25 horses racing, and you have to find out the fastest ones!

Photo by Dallas Reedy on Unsplash.

Problem statement

You are in a horse racing track, and you have 25 mechanical horses in front of you. They are programmed to race around the track in a pre-programmed time that is always the same, even though you have no idea what these times are.

The racing track accommodates up to 5 horses at a time, and after the race, it gives you the relative rankings of the horses: it tells you which horse came in 1st, 2nd, 3rd, 4th, and 5th, but it doesn't tell you the times.

What is the minimum number of races you need to figure out what are the top 3 fastest horses?

Give it some thought!

If you need any clarification whatsoever, feel free to ask in the comment section below.


Congratulations to the ones that solved this problem correctly and, in particular, to the ones who sent me their correct solutions:

  • David H., Taiwan;
  • Luiz G., UK;
  • Ashok C., India;
  • Pedro G., Portugal;

Know how to solve this? Join the list of solvers by emailing me your solution!


There is a way to find the fastest three horses with seven races only. To show that 7 is the minimum number of races needed, we need to do two things:

  • we need to show that there is a way to arrange the seven races in such a way that we find the three fastest horses; and
  • we need to prove it is impossible to solve this in six races or less.

Typically, finding a solution in seven races is easier to do than to show it is impossible to find a solution with six races or less, so we will start with the easier thing and show how seven races work.

Seven races works

Here is how you can find the three fastest horses with only seven races.

The first thing you do is split the 25 horses in five groups of five, let's call them the groups \(A\) through \(E\). Then, you race each of the groups, which means that now you know what is the fastest horse of each group, the second fastest horse of each group, etc. Let's use the values \(1\) through \(5\) to talk about the (ranked) horses of each group.

So, \(A1\) is the fastest horse of group \(A\) and \(C4\) is the fourth fastest horse of group \(C\).

After determining the fastest horse of each group, you bring them together and race them. In other words, you race the horses \(A1\), \(B1\), \(C1\), \(D1\), and \(E1\). This is the sixth race. Suppose these are the results:

  • 1st place: \(A1\);
  • 2nd place: \(B1\);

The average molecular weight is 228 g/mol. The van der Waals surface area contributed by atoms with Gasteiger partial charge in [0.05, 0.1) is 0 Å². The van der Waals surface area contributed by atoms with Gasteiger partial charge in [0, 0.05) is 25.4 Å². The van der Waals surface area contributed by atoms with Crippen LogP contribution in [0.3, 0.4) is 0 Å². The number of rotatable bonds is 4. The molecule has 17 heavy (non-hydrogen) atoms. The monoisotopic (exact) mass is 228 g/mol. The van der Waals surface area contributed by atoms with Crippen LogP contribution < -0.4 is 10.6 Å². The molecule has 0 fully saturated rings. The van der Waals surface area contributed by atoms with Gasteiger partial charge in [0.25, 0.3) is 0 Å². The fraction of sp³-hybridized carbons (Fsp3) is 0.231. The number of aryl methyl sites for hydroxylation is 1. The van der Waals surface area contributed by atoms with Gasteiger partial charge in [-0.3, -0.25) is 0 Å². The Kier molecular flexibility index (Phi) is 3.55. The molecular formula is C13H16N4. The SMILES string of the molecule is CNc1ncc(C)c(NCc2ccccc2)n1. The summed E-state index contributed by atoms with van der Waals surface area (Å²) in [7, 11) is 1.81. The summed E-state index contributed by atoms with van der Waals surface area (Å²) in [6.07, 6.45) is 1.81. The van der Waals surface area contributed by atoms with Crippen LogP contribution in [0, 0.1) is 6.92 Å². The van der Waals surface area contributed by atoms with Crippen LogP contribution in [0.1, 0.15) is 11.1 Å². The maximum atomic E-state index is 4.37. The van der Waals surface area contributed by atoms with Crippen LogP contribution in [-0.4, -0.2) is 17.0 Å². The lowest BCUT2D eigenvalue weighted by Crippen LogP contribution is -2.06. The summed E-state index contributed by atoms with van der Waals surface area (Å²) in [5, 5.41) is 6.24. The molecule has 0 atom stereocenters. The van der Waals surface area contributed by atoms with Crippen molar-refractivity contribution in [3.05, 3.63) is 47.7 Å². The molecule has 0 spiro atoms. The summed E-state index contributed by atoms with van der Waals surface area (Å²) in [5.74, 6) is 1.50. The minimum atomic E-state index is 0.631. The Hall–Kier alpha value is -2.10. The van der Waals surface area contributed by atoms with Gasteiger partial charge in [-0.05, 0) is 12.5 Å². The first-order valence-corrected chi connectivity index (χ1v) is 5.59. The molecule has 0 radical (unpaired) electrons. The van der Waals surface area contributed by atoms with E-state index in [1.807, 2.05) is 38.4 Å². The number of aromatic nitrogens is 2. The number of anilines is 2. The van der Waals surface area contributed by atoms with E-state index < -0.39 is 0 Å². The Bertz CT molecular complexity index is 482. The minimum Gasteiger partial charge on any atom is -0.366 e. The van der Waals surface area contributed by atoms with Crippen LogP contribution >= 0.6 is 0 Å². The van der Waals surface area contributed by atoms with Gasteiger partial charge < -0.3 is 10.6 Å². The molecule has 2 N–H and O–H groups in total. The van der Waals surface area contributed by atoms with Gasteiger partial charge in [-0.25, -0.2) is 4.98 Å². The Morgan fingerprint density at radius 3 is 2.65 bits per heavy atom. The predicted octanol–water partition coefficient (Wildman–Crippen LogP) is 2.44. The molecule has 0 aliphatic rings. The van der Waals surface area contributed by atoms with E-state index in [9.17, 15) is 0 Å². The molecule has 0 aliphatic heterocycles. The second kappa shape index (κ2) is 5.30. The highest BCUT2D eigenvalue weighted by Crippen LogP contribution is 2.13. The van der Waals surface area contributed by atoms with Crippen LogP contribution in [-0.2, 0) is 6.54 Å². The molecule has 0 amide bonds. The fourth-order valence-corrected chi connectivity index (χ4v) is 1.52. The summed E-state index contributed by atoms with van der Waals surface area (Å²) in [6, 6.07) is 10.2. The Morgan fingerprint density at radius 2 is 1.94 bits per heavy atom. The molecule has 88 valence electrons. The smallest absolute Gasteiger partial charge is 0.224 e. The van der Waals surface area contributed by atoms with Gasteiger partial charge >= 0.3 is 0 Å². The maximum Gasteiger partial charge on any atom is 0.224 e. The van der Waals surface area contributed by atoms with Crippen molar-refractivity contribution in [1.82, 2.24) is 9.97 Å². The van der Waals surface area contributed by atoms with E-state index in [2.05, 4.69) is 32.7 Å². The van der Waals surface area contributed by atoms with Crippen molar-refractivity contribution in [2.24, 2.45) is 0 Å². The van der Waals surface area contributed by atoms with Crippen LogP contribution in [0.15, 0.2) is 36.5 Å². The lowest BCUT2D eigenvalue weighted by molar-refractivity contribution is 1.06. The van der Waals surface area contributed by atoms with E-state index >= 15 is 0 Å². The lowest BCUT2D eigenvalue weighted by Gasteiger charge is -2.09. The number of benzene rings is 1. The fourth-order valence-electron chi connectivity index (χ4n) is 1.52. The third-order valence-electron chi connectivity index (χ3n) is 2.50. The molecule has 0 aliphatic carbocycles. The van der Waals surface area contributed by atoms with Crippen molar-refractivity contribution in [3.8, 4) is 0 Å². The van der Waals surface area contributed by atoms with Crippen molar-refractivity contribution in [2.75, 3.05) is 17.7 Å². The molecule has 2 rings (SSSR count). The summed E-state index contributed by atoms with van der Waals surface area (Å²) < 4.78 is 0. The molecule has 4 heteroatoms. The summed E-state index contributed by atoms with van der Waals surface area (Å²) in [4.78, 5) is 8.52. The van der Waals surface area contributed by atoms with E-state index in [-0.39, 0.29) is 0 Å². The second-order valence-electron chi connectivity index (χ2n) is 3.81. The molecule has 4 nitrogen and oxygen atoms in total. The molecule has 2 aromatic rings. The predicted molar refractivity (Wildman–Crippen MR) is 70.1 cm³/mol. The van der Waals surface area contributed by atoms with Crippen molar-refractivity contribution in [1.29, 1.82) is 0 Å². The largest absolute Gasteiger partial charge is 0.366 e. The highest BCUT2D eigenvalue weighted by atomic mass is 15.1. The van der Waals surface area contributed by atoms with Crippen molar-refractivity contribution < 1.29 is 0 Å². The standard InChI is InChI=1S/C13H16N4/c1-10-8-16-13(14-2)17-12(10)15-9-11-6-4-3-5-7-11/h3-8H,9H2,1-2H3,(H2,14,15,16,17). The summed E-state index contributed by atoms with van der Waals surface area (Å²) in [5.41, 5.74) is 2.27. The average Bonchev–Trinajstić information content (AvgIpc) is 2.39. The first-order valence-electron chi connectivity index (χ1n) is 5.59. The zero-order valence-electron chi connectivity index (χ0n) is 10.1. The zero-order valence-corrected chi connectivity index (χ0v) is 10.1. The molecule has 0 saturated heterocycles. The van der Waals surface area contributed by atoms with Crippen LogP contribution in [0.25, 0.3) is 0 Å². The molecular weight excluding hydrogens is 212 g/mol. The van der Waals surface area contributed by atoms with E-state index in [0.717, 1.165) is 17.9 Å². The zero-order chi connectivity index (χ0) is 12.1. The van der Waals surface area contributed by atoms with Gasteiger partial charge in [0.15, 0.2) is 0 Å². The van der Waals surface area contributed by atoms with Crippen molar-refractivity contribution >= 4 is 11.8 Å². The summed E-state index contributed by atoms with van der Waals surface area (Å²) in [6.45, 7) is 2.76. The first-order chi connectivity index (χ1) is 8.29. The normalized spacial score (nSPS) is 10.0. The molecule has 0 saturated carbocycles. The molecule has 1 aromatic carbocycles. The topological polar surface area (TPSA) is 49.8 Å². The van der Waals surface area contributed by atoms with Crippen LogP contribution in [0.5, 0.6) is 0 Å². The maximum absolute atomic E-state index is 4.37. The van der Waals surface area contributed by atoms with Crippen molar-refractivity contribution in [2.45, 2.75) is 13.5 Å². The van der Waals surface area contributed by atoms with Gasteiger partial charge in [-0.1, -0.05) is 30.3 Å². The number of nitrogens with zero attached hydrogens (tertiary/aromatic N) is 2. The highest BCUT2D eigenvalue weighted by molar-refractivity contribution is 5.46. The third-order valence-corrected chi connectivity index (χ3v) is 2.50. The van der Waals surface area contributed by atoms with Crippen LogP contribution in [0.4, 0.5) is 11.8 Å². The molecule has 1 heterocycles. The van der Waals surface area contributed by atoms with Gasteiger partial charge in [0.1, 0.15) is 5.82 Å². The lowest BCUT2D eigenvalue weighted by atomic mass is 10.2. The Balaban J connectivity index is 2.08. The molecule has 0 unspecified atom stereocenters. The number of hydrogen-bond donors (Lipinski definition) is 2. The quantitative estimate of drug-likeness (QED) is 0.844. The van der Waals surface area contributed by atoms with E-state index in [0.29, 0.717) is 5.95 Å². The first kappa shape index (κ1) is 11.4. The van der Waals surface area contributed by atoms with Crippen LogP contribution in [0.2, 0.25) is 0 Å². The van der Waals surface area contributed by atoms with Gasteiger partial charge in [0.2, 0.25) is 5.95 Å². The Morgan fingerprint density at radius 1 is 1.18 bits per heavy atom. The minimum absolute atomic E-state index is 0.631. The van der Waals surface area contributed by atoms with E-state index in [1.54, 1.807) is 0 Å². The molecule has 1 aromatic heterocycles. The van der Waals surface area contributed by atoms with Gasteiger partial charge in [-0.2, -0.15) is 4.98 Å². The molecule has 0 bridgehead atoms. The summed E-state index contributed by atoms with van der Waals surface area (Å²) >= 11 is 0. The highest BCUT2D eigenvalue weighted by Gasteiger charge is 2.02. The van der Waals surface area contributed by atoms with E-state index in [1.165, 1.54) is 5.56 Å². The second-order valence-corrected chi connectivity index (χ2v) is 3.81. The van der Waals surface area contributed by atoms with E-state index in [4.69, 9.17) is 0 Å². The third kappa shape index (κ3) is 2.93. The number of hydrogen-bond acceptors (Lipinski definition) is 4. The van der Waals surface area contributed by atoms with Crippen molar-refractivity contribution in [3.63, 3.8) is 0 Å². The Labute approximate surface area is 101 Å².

• 3rd place: \(C1\);
  • 4th place: \(D1\);
  • 5th place: \(E1\);

You can argue that it is unlikely that this is the actual result of the race. For example, why couldn't \(E1\) actually win the race? This is a standard procedure in mathematics: name things in an order that is useful for us. Before, I gave the names \(A\) through \(E\) to the groups of horses, but those names were arbitrary: I could've given the names in a different order. In fact, I could've given the names in the order that would later match this sixth race!

After these six races, we can write down the names of the 25 horses and draw arrows that represent the relative speeds of the several horses. Take a look at the diagram below:

A rectangular canvas with 5 columns and 5 rows with the labels A1 through E5, the letters A to E change with the columns and the numbers 1 to 5 change with the rows. Downward pointing arrows join all elements of each column and the first row has right pointing arrows from A1 to B1, to C1, to D1, and to E1.
Diagram representing horse relative speeds.

The diagram above shows the 25 horses, and a blue arrow means that the start horse is faster than the end horse. For example, the top left arrow means that horse \(A1\) is faster than horse \(B1\), which we know because of the sixth race.

Take two random horses, say, \(C1\) and \(E4\). Do we know which one is faster? We do: \(C1\) is faster than \(E4\). How can we know? Well, from \(C1\) to \(E4\) we can follow a path of successive arrows showing that \(C1\) is faster than \(D1\), which is faster than \(E1\), which is faster than \(E2\), which is faster than \(E3\), which in turn is faster than \(E4\).

This path of arrows is highlighted in the diagram below:

The same diagram as before, but the arrows C1 to D1, D1 to E1, E1 to E2, E2 to E3, and E3 to E4, are in an accent colour.
The path of arrows proving that $C1$ is faster than $E4$.

Now, is \(C2\) faster than \(E4\)..? Well, we don't know! \(C2\) and \(E4\) aren't connected by a path of arrows all pointing in the same direction, so we can't know which of the two is the fastest! Understanding this is key to realising what the seventh race is, and it will be important to prove that this problem is impossible to solve with six races or less.

We need to determine the three fastest horses, so which horses are we racing together now..?

The seventh race has the following horses: \(A2\), \(A3\), \(B1\), \(B2\), and \(C1\). Why these five? Because, for all other horses, we already have 3 or more horses that are definitely faster than them, which means they can't be in the top 3. In other words, these are the only five horses that may be the 2nd fastest and the 3rd fastest.

Six races doesn't work

If you are reading this, it is because I forgot to write this part of the proof 🀦. If you could be so kind as to drop me a short email reminding me of this, I would greatly appreciate it!

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